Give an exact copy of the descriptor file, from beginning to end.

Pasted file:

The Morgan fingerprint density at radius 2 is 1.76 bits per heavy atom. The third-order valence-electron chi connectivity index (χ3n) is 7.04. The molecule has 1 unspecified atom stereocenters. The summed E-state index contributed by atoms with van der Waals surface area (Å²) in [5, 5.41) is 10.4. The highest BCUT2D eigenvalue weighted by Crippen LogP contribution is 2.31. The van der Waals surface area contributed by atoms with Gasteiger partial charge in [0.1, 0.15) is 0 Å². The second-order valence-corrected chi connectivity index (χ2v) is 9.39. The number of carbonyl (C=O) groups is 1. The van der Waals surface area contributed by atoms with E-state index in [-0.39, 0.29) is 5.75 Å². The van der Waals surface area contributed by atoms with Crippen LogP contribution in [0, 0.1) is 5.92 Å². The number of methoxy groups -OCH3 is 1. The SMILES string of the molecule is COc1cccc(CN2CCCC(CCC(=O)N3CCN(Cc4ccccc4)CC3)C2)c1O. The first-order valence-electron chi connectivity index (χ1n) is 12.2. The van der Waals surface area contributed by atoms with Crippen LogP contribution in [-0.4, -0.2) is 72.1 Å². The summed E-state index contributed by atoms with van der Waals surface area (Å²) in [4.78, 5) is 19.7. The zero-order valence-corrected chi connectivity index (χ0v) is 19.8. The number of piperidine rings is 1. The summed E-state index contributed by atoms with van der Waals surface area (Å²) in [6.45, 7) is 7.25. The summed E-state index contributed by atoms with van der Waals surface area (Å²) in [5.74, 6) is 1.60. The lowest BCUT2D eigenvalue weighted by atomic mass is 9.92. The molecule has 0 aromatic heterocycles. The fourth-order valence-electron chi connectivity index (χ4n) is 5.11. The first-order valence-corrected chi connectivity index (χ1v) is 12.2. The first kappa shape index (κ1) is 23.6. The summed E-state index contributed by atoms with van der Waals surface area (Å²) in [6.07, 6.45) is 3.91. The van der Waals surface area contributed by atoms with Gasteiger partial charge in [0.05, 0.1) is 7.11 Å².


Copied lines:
The Morgan fingerprint density at radius 2 is 1.76 bits per heavy atom. The third-order valence-electron chi connectivity index (χ3n) is 7.04. The molecule has 1 unspecified atom stereocenters. The summed E-state index contributed by atoms with van der Waals surface area (Å²) in [5, 5.41) is 10.4. The highest BCUT2D eigenvalue weighted by Crippen LogP contribution is 2.31. The van der Waals surface area contributed by atoms with Gasteiger partial charge in [0.1, 0.15) is 0 Å². The second-order valence-corrected chi connectivity index (χ2v) is 9.39. The number of carbonyl (C=O) groups is 1. The van der Waals surface area contributed by atoms with E-state index in [-0.39, 0.29) is 5.75 Å². The van der Waals surface area contributed by atoms with Crippen LogP contribution in [0, 0.1) is 5.92 Å². The number of methoxy groups -OCH3 is 1. The SMILES string of the molecule is COc1cccc(CN2CCCC(CCC(=O)N3CCN(Cc4ccccc4)CC3)C2)c1O. The first-order valence-electron chi connectivity index (χ1n) is 12.2. The van der Waals surface area contributed by atoms with Crippen LogP contribution in [-0.4, -0.2) is 72.1 Å². The summed E-state index contributed by atoms with van der Waals surface area (Å²) in [4.78, 5) is 19.7. The zero-order valence-corrected chi connectivity index (χ0v) is 19.8. The number of piperidine rings is 1. The summed E-state index contributed by atoms with van der Waals surface area (Å²) in [6.45, 7) is 7.25. The summed E-state index contributed by atoms with van der Waals surface area (Å²) in [5.74, 6) is 1.60. The lowest BCUT2D eigenvalue weighted by atomic mass is 9.92. The molecule has 0 aromatic heterocycles. The fourth-order valence-electron chi connectivity index (χ4n) is 5.11. The first-order valence-corrected chi connectivity index (χ1v) is 12.2. The first kappa shape index (κ1) is 23.6. The summed E-state index contributed by atoms with van der Waals surface area (Å²) in [6.07, 6.45) is 3.91. The van der Waals surface area contributed by atoms with Gasteiger partial charge in [0.05, 0.1) is 7.11 Å².